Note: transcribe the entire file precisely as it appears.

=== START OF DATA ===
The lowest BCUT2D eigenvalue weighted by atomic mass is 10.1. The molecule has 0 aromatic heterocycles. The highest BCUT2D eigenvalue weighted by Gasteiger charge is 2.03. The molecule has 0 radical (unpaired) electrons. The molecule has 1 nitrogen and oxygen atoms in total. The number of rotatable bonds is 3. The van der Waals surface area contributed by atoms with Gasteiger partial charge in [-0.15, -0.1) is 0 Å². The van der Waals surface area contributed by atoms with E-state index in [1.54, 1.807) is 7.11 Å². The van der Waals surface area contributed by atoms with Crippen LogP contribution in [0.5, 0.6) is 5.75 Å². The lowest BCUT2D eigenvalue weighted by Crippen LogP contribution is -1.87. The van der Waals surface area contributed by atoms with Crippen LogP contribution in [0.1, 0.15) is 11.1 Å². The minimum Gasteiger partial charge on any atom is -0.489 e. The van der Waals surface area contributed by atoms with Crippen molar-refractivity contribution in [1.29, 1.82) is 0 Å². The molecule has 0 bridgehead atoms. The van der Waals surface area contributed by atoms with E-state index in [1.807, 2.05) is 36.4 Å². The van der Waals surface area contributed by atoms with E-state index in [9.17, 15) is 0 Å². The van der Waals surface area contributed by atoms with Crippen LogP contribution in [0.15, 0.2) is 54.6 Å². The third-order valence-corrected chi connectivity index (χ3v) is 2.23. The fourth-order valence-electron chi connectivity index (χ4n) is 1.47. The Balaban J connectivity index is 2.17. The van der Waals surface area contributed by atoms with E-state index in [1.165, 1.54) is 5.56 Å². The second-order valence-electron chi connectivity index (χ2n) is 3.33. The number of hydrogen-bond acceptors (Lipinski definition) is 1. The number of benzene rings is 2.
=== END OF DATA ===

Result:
The lowest BCUT2D eigenvalue weighted by atomic mass is 10.1. The molecule has 0 aromatic heterocycles. The highest BCUT2D eigenvalue weighted by Gasteiger charge is 2.03. The molecule has 0 radical (unpaired) electrons. The molecule has 1 nitrogen and oxygen atoms in total. The number of rotatable bonds is 3. The van der Waals surface area contributed by atoms with Gasteiger partial charge in [-0.15, -0.1) is 0 Å². The van der Waals surface area contributed by atoms with E-state index in [1.54, 1.807) is 7.11 Å². The van der Waals surface area contributed by atoms with Crippen LogP contribution in [0.5, 0.6) is 5.75 Å². The lowest BCUT2D eigenvalue weighted by Crippen LogP contribution is -1.87. The van der Waals surface area contributed by atoms with Crippen LogP contribution in [0.1, 0.15) is 11.1 Å². The minimum Gasteiger partial charge on any atom is -0.489 e. The van der Waals surface area contributed by atoms with Crippen molar-refractivity contribution in [1.29, 1.82) is 0 Å². The molecule has 0 bridgehead atoms. The van der Waals surface area contributed by atoms with E-state index in [1.807, 2.05) is 36.4 Å². The van der Waals surface area contributed by atoms with E-state index in [9.17, 15) is 0 Å². The van der Waals surface area contributed by atoms with Crippen LogP contribution in [0.15, 0.2) is 54.6 Å². The third-order valence-corrected chi connectivity index (χ3v) is 2.23. The fourth-order valence-electron chi connectivity index (χ4n) is 1.47. The Balaban J connectivity index is 2.17. The van der Waals surface area contributed by atoms with E-state index in [1.165, 1.54) is 5.56 Å². The second-order valence-electron chi connectivity index (χ2n) is 3.33. The number of hydrogen-bond acceptors (Lipinski definition) is 1. The number of benzene rings is 2.